In The Blue Chair Jam Cookbook Rachel Saunders creates jams with enticing fruit and floral combinations like rhubarb rose conserve with cherries, blueberry jam with mint, Italian prune and cardamon conserve, pear jam with rosemary and pine and boysenberry jam with lemon verbena. Need I say more?

Chef and restaurateur Paul Virant's handsome book The Preservation Kitchen includes recipes for pickles and relishes, jams and marmalades as well as bittersweet preserves specifically mostarda and aigre-doux (a kind of sweet sour vinegary preserve of fruit or vegetables) and fermented and cured foods in addition to pressure canned preserves. The second part of the book consists of seasonal recipes using the preserves. 
Home Made is a hard book to describe; it's got a little bit of everything, like preserving vegetables, making broth, herbal teas, cheese, ice cream, chocolate and mustard. The layout is amazing with lots of photographs, technique shots and even hand drawn illustrations. There are also tons of recipes that just use fresh ingredients.  The seasoned labneh balls in olive oil are particularly good. 
Put 'em Up and Well-Preserved are two great books on preserving, and include drying, freezing and dehydrating. Both have compelling recipes and easy-to-follow clear instructions. It's hard for me to say which of the two I like best, the major difference is that Put'em Up is all about preserving, whereas Well-Preserved focuses on small batch preserving and also includes recipes for using the preserves such as preserved zucchini in a shrimp and preserved zucchini salad.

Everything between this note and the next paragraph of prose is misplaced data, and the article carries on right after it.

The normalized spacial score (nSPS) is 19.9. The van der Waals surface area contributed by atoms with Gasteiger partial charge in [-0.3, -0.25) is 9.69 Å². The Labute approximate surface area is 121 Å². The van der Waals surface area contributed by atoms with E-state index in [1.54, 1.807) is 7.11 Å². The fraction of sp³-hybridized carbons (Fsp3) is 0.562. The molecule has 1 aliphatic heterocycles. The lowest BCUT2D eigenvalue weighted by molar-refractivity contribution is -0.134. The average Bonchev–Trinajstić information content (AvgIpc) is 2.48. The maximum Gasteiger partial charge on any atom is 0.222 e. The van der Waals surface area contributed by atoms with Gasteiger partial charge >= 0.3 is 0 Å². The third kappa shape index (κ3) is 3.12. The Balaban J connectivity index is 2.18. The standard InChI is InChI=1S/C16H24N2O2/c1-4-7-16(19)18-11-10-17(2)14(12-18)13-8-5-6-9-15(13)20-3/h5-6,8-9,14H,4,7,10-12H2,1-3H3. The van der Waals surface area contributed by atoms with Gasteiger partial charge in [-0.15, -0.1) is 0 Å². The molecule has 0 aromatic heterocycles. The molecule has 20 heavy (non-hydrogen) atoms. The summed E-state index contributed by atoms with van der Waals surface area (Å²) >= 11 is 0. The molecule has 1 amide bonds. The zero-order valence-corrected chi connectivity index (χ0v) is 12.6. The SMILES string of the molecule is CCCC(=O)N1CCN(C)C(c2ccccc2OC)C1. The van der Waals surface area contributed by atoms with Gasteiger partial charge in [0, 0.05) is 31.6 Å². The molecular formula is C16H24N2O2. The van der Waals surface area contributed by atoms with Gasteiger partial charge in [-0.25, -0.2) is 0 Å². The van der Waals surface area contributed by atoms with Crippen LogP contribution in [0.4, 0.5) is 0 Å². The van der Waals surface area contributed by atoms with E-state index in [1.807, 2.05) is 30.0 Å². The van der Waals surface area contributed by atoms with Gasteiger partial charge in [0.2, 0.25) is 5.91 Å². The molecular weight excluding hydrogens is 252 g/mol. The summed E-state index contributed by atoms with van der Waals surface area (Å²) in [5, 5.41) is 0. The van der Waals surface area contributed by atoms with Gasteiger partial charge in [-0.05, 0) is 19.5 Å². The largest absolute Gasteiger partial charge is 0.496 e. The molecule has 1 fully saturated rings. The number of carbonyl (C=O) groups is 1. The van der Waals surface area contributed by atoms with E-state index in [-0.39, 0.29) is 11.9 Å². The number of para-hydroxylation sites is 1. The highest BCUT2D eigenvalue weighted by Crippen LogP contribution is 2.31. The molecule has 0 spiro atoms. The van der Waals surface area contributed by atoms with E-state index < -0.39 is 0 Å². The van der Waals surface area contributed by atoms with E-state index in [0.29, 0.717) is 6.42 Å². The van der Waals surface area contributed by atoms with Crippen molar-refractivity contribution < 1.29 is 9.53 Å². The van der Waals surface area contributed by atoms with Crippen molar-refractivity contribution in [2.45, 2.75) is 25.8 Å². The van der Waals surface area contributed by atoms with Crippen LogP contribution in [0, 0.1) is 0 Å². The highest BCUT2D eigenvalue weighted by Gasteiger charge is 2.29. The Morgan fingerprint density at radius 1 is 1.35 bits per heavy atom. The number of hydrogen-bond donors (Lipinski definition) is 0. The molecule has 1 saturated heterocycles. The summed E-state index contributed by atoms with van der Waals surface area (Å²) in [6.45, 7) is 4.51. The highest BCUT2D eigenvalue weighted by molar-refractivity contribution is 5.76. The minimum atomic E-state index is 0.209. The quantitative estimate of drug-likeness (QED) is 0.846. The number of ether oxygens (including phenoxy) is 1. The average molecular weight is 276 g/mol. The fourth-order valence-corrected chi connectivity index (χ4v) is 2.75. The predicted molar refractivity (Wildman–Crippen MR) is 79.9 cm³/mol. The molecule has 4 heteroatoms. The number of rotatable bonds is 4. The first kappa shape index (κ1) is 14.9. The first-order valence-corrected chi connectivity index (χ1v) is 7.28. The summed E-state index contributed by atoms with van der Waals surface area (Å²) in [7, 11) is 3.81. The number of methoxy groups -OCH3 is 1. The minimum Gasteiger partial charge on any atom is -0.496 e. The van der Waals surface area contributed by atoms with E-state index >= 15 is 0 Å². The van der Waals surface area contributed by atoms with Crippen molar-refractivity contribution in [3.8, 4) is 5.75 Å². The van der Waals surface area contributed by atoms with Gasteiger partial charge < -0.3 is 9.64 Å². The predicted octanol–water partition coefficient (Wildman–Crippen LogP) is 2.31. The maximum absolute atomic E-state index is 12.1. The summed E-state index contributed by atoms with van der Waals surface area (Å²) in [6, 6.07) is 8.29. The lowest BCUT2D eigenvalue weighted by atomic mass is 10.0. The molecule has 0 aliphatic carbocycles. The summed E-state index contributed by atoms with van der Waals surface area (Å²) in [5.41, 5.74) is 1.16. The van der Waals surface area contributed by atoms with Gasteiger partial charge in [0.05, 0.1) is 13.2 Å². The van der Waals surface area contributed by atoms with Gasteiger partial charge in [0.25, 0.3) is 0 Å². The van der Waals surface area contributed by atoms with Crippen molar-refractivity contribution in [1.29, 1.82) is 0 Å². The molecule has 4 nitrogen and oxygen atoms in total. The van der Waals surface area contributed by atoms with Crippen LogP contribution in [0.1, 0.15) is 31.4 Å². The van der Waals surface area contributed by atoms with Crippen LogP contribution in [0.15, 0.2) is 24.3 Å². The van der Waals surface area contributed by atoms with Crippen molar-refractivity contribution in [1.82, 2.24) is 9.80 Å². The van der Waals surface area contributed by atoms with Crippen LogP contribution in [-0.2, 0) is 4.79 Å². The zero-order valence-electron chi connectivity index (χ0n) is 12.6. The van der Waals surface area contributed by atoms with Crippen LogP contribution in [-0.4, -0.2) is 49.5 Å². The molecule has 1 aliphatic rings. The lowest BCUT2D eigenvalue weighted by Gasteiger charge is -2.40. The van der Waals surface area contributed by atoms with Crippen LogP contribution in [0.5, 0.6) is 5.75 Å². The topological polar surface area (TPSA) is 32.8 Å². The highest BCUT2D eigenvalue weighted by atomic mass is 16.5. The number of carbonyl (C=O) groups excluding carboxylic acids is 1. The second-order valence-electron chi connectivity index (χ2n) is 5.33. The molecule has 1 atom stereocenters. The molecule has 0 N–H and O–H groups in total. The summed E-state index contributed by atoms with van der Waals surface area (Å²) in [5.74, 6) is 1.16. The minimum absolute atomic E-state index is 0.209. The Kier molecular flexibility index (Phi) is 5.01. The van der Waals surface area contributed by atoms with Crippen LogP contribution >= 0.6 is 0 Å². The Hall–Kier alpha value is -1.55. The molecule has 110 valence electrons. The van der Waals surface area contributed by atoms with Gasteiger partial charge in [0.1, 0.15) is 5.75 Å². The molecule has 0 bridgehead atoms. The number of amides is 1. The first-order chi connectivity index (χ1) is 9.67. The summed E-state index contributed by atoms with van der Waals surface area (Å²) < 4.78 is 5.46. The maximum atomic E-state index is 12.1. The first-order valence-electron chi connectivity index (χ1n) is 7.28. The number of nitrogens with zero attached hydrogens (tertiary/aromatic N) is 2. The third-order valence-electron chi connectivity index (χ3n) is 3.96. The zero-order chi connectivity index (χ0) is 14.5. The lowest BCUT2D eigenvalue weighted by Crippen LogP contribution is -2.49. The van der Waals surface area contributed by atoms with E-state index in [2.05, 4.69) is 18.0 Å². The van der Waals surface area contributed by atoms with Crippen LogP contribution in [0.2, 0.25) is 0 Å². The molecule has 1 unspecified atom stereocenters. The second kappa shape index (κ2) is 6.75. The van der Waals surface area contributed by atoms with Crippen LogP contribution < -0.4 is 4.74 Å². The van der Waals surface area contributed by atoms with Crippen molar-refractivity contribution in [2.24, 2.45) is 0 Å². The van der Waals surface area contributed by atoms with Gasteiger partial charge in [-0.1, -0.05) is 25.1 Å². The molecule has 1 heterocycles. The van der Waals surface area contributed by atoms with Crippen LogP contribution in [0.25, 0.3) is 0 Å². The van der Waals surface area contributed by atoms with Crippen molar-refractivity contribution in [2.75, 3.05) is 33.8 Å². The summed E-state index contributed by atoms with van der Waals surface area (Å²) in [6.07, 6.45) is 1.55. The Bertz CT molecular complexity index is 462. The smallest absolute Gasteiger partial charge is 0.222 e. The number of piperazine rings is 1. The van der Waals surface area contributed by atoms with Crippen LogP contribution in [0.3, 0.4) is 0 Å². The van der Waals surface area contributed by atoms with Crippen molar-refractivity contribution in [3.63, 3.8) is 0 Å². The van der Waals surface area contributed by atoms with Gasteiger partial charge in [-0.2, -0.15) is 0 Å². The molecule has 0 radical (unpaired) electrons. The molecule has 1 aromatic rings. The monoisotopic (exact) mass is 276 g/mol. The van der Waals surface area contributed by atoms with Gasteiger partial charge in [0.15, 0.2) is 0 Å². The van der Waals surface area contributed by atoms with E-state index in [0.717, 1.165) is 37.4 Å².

Amy Sherman is a San Francisco–based writer, recipe developer, restaurant reviewer and all around culinary enthusiast. She blogs for Epicurious , Bay Area Bites and Cooking with Amy.

Add comment

Security code


restaurant news

Beehive Restaurant
by David Latt

beehive1.jpgIf you're in Texas, you'll be tossing your fears about high cholesterol levels out the car window. This is cattle country, after all, and nothing is as good as a steak cooked on a hot-as-hell...

Poke Bar Come to Costco
Northern California
by Amy Sherman

pokebar1One of the many things I enjoy eating in Hawaii is poke. It’s a raw fish dish, that generally combines fresh yellowfin tuna, also known as ahi, with local ingredients like seaweed, Hawaiian salt...

An Old Bear Worth a Second Encounter
by Libby Segal

ImageNormally, one encounter with an old bear would terrify a person. It would probably scare a person out of the wilderness and into solitude for an unforeseeable amount of time. It would most likely...

Dr. Cabbage Patch
Los Angeles
by Maia Harari

ImageHeadaches are the worst. And if you don't catch them right when they start, they're hard to cure. I've had one for four days. My mom told me to drink lemonade.


I've taken naps, sat in...